I’ve been inspired! I thought I would give you a little bit of a basic how to guide on making a clay pot! At the end of the article I have linked you to a great little video
Clay for beginners
Are you looking to learn how to make clay pottery? Then you have come at just the right place. Pottery may be just a usual time-pass for you, or it might constitute a bigger part of your life. Whatever may be the case, if you are just starting out, there are two options for you. You could either enroll yourself in a pottery class for beginners or try learning it yourself. If you are choosing the latter option, then these tips might come in handy for you.
Why work with clay?
There is absolutely no doubt that earth and mud is fascinating. It is never boring. There is always something more to learn, more to try out, and more to create. It will also lend to your skill level, regardless of whatever your level of skill would be.
Where is the best place to work?
Clay is best kept in a place of its own or in an outbuilding. This is because the dust is very fine. This makes it difficult for the home vacuum cleaners to pick up these fine specks of dust. So you can try out the following surfaces for working with mud:
- Floors which are impervious to water and are easy to clean. These include linoleum and concrete
- A place where you can get easy access to water. However, be careful so that none of the earth goes down the drains. It will then clog up the drains and put the whole draining system upside down!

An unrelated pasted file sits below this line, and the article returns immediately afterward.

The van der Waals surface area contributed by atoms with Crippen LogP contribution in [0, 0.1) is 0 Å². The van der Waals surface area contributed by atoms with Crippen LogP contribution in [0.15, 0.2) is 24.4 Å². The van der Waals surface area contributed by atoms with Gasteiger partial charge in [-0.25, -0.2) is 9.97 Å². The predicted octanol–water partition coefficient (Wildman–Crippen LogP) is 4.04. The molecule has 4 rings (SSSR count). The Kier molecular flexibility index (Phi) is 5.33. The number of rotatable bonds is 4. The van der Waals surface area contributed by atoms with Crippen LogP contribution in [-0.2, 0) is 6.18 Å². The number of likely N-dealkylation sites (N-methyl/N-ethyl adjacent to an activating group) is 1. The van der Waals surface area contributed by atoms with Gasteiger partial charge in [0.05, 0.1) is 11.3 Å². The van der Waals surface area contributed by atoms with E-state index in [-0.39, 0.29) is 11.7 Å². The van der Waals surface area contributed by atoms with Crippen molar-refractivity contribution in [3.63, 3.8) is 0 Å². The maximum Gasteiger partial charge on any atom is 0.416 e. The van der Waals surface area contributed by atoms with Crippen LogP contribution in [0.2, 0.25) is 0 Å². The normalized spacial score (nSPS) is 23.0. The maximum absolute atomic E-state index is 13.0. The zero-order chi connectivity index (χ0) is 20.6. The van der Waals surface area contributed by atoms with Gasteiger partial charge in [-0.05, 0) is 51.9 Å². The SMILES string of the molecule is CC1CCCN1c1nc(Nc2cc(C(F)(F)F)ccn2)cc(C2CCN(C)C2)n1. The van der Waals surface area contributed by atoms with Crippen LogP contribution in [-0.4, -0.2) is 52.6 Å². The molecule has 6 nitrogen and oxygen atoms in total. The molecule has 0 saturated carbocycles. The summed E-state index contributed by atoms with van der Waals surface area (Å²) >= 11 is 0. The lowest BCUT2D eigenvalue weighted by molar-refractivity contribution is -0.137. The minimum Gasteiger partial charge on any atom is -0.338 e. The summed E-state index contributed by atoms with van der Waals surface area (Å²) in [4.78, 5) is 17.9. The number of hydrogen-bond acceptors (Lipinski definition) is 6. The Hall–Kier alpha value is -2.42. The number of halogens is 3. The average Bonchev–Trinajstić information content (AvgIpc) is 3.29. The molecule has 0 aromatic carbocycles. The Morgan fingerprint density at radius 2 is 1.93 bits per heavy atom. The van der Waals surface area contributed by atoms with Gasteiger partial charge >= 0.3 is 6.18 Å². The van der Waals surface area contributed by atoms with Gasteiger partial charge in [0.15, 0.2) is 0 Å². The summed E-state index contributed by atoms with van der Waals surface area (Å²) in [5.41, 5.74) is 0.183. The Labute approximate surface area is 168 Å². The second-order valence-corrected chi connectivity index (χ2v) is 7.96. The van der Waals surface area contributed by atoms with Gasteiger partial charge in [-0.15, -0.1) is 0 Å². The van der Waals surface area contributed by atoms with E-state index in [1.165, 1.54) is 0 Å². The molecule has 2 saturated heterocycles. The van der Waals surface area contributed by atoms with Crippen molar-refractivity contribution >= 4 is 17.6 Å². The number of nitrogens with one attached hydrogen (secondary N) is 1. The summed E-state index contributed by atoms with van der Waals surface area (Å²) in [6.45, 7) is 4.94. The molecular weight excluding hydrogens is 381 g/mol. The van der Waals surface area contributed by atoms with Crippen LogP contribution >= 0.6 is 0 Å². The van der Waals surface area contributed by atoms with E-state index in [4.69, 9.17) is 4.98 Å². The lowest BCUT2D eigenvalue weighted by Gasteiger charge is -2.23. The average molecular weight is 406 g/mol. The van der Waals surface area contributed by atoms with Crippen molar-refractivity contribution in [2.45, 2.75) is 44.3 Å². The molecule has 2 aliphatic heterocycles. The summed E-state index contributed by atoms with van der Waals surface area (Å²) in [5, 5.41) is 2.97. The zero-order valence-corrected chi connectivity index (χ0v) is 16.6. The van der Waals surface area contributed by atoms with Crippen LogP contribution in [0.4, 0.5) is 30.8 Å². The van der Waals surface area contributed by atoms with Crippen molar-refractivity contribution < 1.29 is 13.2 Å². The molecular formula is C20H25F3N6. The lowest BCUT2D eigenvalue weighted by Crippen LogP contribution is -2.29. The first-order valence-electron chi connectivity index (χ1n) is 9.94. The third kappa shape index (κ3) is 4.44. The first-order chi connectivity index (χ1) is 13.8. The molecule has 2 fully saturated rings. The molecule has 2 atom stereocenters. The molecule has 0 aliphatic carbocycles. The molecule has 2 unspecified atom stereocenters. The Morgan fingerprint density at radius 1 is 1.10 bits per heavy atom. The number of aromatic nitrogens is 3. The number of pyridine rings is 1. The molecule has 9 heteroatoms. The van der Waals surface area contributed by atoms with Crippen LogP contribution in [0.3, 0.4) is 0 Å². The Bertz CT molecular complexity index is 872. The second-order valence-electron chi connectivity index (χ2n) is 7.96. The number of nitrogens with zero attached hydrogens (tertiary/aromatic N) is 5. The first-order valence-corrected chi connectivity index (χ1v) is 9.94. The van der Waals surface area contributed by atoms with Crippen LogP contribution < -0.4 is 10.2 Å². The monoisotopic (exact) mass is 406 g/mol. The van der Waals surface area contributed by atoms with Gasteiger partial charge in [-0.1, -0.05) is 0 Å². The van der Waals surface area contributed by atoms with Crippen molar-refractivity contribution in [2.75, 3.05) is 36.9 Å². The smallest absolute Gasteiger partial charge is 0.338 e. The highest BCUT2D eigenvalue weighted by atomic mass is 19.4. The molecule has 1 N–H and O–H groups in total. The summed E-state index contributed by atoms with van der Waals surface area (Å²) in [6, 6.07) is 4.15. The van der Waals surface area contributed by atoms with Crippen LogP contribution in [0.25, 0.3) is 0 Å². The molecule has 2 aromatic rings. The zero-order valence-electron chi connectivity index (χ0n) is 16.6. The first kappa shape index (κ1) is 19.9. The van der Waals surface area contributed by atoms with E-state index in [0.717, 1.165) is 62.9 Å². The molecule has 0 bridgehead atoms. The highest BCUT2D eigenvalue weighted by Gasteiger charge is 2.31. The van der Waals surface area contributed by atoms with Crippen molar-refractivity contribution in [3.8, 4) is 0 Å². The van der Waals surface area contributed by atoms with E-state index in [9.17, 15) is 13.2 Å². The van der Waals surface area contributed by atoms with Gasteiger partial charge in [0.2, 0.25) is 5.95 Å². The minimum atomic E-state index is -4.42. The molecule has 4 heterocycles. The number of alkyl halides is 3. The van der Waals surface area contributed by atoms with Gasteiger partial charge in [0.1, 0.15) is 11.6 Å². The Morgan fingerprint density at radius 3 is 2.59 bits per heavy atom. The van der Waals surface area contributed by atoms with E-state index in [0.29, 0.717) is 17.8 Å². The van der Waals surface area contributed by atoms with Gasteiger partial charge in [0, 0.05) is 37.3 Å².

- A sturdy table such as a kitchen table
- A surface which will not stick to clay
- Sturdy shelves for storing drying pots
- A cabinet or other storage area for glazes. This should remain out of reach of pets and children.
How to make a basic pinch pot
Pinch pots are known to be the beginner’s guide to pottery making. It can take anywhere from 15 to 30 minutes to form the pot. An additional one or two weeks may be required for the pot to dry.
- Begin with a lump of clay which is half as large or slightly smaller than your closed wrist. Then form it into a tight and compact ball.
- Hold the ball of mud firmly in one hand. With the other hand, use your thumb to push an opening into the earth. This should end about a half or a quarter of an inch from the other side of the ball.
- Using your thumb, try pushing your fingers in a pinching motion. This will thin out the clay to create the floors and walls of the pot. Do not try to thin it out in one go. Instead, use smaller pinches to work the mud upwards and outwards as it thins.
- Keep working to make the wall and floor as thick as possible. This is to prevent the pot from cracking.
- As a last touch, you can either keep top edges to give your pot a rustic look. Or you can add a more sophisticated touch by trimming the edges.
- The finished pot should then be placed in a safe place where it can be allowed to dry at its own pace. This is because the process of fast cooling can result in the formation of cracks.